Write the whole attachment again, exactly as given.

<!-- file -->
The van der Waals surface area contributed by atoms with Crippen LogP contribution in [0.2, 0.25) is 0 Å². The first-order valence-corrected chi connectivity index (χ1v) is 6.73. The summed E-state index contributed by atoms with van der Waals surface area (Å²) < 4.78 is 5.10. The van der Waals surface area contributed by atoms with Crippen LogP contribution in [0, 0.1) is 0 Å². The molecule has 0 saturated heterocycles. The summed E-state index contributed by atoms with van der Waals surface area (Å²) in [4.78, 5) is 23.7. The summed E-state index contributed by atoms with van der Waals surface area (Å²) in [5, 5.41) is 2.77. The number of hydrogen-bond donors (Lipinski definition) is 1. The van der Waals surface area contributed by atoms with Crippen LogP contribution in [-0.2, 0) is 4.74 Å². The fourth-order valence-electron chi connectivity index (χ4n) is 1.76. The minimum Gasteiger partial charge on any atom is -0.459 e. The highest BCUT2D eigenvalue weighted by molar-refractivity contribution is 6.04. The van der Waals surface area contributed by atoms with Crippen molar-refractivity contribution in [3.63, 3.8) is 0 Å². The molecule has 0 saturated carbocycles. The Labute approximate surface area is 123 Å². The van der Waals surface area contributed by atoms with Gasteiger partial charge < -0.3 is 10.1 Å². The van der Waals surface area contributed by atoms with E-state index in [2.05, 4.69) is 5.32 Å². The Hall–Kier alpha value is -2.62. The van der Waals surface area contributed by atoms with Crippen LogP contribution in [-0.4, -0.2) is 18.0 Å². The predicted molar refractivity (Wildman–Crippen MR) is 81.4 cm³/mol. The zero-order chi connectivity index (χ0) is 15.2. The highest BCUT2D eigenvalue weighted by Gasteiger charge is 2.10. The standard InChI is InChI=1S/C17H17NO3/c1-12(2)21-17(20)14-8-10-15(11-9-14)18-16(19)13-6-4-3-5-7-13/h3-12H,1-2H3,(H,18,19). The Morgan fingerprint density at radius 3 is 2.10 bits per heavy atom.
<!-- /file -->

The van der Waals surface area contributed by atoms with Crippen LogP contribution in [0.2, 0.25) is 0 Å². The first-order valence-corrected chi connectivity index (χ1v) is 6.73. The summed E-state index contributed by atoms with van der Waals surface area (Å²) < 4.78 is 5.10. The van der Waals surface area contributed by atoms with Crippen LogP contribution in [0, 0.1) is 0 Å². The molecule has 0 saturated heterocycles. The summed E-state index contributed by atoms with van der Waals surface area (Å²) in [4.78, 5) is 23.7. The summed E-state index contributed by atoms with van der Waals surface area (Å²) in [5, 5.41) is 2.77. The number of hydrogen-bond donors (Lipinski definition) is 1. The van der Waals surface area contributed by atoms with Crippen LogP contribution in [-0.2, 0) is 4.74 Å². The fourth-order valence-electron chi connectivity index (χ4n) is 1.76. The minimum Gasteiger partial charge on any atom is -0.459 e. The highest BCUT2D eigenvalue weighted by molar-refractivity contribution is 6.04. The van der Waals surface area contributed by atoms with Crippen molar-refractivity contribution in [3.63, 3.8) is 0 Å². The molecule has 0 saturated carbocycles. The Labute approximate surface area is 123 Å². The van der Waals surface area contributed by atoms with Gasteiger partial charge < -0.3 is 10.1 Å². The van der Waals surface area contributed by atoms with E-state index in [2.05, 4.69) is 5.32 Å². The Hall–Kier alpha value is -2.62. The van der Waals surface area contributed by atoms with Crippen LogP contribution in [-0.4, -0.2) is 18.0 Å². The predicted molar refractivity (Wildman–Crippen MR) is 81.4 cm³/mol. The zero-order chi connectivity index (χ0) is 15.2. The highest BCUT2D eigenvalue weighted by Gasteiger charge is 2.10. The standard InChI is InChI=1S/C17H17NO3/c1-12(2)21-17(20)14-8-10-15(11-9-14)18-16(19)13-6-4-3-5-7-13/h3-12H,1-2H3,(H,18,19). The Morgan fingerprint density at radius 3 is 2.10 bits per heavy atom.